While the report doesn’t answer many of the relevant questions about e-waste exports, it does contain important acknowledgments supporting the need for federal legislation, like the Responsible Electronics Recycling Act introduced in the 112th Congress
Feb 5, 2013: Federal legislation that would restrict exports of electronic waste from the U.S. to developing countries could create as many as 42,000 direct and indirect new jobs with a total payroll of more than $1 billion, according to a new study commissioned by the Coalition For American Electronics Recycling (CAER).
We are very disappointed that the Task Force missed the opportunity handed to them by President Obama’s mandate to truly lead by example and ensure that all federal agencies do the right thing and not export obsolete used electronic equipment unless it is fully functional.”
Environmental, Bipartisan and Industry Support (Washington, DC – June 23, 2011) U.S. Representatives Gene Green (D-TX) and Mike Thompson (D-CA) yesterday introduced new legislation – the Responsible Electronics Recycling Act of 2011, HR 2284- to stop sham U.S. “recyclers” from dumping electronic waste on developing countries and to promote recycling jobs at home. The bill …
FILM RELEASE: New Story of Stuff Project movie demands a ‘Green Moore’s Law’ in the Electronics Industry
The Story of Electronics Why “Designed for the Dump” is Toxic for People and the Planet SAN FRANCISCO, CA – At midnight Pacific on November 9th, The Story of Stuff Project will release The Story of Electronics, an 8-minute animated movie, at www.storyofelectronics.org. Hosted by Annie Leonard, the creator of the hit viral video The …
(San Francisco, CA) The Electronics TakeBack Coalition released a new report card today that grades computer, television, printer, and game console companies on their efforts to take back and recycle their old products. Most of the manufacturers passed muster, but most printer companies and some TV ones flunked. The highest marks go to Dell, Samsung, and …
Landmark E-Waste Export Bill Introduced to Stop Global E-Waste Dumping Environmentalists and Electronic Manufacturers Support Effort
U.S. Representatives Gene Green and Mike Thompson yesterday introduced new landmark legislation – H.R. 6252, The Responsible Electronics Recycling Act of 2010 – to stop U.S. “recyclers” from dumping electronic waste on developing countries. The bill is supported by environmental groups as well as electronic manufacturers Apple, Dell, and Samsung, all of which already have policies that prohibit the export of e-waste to developing nations.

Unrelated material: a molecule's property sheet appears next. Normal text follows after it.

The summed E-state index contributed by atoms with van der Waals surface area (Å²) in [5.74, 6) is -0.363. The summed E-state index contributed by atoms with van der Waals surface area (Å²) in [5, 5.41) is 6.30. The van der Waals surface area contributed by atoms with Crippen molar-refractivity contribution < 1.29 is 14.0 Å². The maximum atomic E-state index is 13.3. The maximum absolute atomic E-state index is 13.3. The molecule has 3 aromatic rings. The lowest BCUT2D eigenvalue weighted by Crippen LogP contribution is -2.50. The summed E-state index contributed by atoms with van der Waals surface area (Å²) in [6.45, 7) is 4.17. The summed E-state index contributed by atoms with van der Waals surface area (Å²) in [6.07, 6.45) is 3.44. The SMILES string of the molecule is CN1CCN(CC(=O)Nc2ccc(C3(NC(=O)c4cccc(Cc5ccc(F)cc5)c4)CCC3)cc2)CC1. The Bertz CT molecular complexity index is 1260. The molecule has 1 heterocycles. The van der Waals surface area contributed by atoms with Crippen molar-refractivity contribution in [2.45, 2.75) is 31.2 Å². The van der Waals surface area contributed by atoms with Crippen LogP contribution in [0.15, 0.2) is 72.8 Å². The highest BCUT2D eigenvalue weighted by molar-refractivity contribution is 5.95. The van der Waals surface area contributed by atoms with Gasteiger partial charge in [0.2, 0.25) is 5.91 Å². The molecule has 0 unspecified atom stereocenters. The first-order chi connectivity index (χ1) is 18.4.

GAO Report Correctly Calls for e-Waste Export Controls, but Misses the Mark with Recommendation on Basel Convention
Congress released a Government Accountability office (GAO) report today – Electronic Waste: Considerations for Promoting Environmentally Sound Reuse and Recycling – that seeks to address the management and trade of hazardous electronic wastes. The report correctly urges the EPA to deal with the massive flows of U.S. e-waste, however, the report misses the mark in recommending that the EPA put forward legislation that would ratify the Basel Convention, without first prohibiting the export of hazardous wastes such as electronic waste to developing countries.
A federal court judge today dismissed the lawsuit filed last July by the electronics industry associations against the New York City electronics waste recycling law. The case was rendered moot when the New York legislature passed a statewide e-waste bill that pre-empted the City’s law. That bill was signed into law by Governor Patterson on May 28. Both the State and City laws hold the manufacturers responsible for paying for collection and recycling of old electronic products.
Representative Mike Thompson yesterday introduced a resolution that calls on Congress to craft a plan to deal with its own e-waste, only using recyclers certified to the new e-Stewards Standard – the highest in the industry.
“In choosing to work only with certified e-Stewards, Congress is saying they want to be sure their old computers and other electronic products don’t end up being exported to developing nations, or sent to prison recycling shops,” said Barbara Kyle, National Coordinator of the Electronics TakeBack Coalition. “We are very pleased to see Congress lead by example in solving the problem of global e-waste dumping.”